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Inclusive Trauma Informed Practice Through a Lens of Cultural Safety


Thursday, December 12, 2019 - Friday, December 13, 2019

9 AM - 4 PM

The Rosedale on Robson Suite Hotel, 838 Hamilton Street ,

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Through an exploration of our own cultural upbringings, values and traditions, participants will reflect how these influence our perspectives and practice.

Using interactive group discussions, case scenarios, and introspective activities, this workshop will help participants to better understand what trauma is, how to recognize its signs and symptoms, and develop strategies to sensitively and compassionately support children and their families. Participants will learn about:

  • How colonization, power imbalances and institutional discrimination affect health and child development
  • Adverse childhood experiences and the effects on brain development, physical development and emotional regulation
  • Trauma responses
  • The importance and relevance of Cultural Safety (CS) and Inclusive Trauma-Informed Practice (ITIP) in early childhood interventions

About the Facilitators 

Orah Chaye is of North African and Scandinavian descent growing up with a strong Oriental cultural influence since age 10. A highly experienced Educator and Consultant for nearly 30 years, she has developed the Creative Process Trauma Informed Practice methodology approach. Working extensively in Indigenous, Refugee and Immigrant Populations. Orah is contracted for a wide variety of In-Service development projects to various agencies; and also invited to present at numerous conferences and symposiums. She has a particular interest in early human brain development, and its correlation to early attachment.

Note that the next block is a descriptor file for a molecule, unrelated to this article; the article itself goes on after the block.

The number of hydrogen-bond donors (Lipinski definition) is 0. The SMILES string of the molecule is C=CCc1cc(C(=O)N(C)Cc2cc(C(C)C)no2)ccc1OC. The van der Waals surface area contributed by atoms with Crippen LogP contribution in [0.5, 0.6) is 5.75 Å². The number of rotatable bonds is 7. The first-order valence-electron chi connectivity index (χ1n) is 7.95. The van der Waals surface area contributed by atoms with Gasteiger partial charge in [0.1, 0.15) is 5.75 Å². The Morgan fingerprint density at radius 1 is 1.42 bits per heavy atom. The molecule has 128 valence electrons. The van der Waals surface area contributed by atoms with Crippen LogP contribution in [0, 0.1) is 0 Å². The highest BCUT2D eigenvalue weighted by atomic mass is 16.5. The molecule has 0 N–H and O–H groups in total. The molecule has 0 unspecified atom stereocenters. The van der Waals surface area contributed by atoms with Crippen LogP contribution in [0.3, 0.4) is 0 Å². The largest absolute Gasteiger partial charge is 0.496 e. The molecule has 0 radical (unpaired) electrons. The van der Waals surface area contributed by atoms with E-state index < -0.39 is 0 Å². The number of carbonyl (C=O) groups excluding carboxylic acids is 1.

Harley Eagle is of Dakota and Ojibway Indigenous heritage and a long time resident on Vancouver Island. He is a well experienced consultant and trainer in the fields of transforming conflict, anti-racism, dismantling oppression, cultural safety and trauma healing as well as an Indigenous Cultural Safety educator for the Regional Health Authority on Vancouver Island.  He is often contracted to consult and advise organizations, companies and government agencies and invited to speak at conferences both nationally and internationally on issues pertaining to his work. Harley looks to Indigenous life ways to guide his work.